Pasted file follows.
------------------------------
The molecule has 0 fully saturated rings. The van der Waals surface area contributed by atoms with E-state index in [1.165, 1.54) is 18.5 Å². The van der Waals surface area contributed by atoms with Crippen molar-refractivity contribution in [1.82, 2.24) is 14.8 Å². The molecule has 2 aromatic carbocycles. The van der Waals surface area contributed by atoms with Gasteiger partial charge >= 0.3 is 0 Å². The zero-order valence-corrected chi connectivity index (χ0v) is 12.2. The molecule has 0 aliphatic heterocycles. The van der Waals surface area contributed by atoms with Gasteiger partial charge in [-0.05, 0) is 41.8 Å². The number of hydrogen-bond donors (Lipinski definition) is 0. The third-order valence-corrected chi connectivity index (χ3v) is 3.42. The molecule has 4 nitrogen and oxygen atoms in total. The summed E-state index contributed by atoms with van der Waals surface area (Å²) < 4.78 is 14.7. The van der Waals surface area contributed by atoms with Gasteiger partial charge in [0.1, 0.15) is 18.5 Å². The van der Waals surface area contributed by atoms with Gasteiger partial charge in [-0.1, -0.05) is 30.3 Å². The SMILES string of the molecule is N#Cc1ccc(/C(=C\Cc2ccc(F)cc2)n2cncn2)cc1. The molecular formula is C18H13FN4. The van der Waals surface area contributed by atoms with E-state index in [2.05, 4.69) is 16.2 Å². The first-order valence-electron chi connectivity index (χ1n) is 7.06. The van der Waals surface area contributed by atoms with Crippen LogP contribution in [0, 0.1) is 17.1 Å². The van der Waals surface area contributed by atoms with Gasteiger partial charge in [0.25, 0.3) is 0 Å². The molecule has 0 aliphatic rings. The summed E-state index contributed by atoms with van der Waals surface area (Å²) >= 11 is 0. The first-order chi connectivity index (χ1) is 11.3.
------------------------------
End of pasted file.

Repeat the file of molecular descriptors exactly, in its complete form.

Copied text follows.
The molecule has 0 fully saturated rings. The van der Waals surface area contributed by atoms with E-state index in [1.165, 1.54) is 18.5 Å². The van der Waals surface area contributed by atoms with Crippen molar-refractivity contribution in [1.82, 2.24) is 14.8 Å². The molecule has 2 aromatic carbocycles. The van der Waals surface area contributed by atoms with Gasteiger partial charge >= 0.3 is 0 Å². The zero-order valence-corrected chi connectivity index (χ0v) is 12.2. The molecule has 0 aliphatic heterocycles. The van der Waals surface area contributed by atoms with Gasteiger partial charge in [-0.05, 0) is 41.8 Å². The number of hydrogen-bond donors (Lipinski definition) is 0. The third-order valence-corrected chi connectivity index (χ3v) is 3.42. The molecule has 4 nitrogen and oxygen atoms in total. The summed E-state index contributed by atoms with van der Waals surface area (Å²) < 4.78 is 14.7. The van der Waals surface area contributed by atoms with Gasteiger partial charge in [0.1, 0.15) is 18.5 Å². The van der Waals surface area contributed by atoms with Gasteiger partial charge in [-0.1, -0.05) is 30.3 Å². The SMILES string of the molecule is N#Cc1ccc(/C(=C\Cc2ccc(F)cc2)n2cncn2)cc1. The molecular formula is C18H13FN4. The van der Waals surface area contributed by atoms with E-state index in [2.05, 4.69) is 16.2 Å². The first-order valence-electron chi connectivity index (χ1n) is 7.06. The van der Waals surface area contributed by atoms with Crippen LogP contribution in [0, 0.1) is 17.1 Å². The van der Waals surface area contributed by atoms with Gasteiger partial charge in [0.25, 0.3) is 0 Å². The molecule has 0 aliphatic rings. The summed E-state index contributed by atoms with van der Waals surface area (Å²) >= 11 is 0. The first-order chi connectivity index (χ1) is 11.3.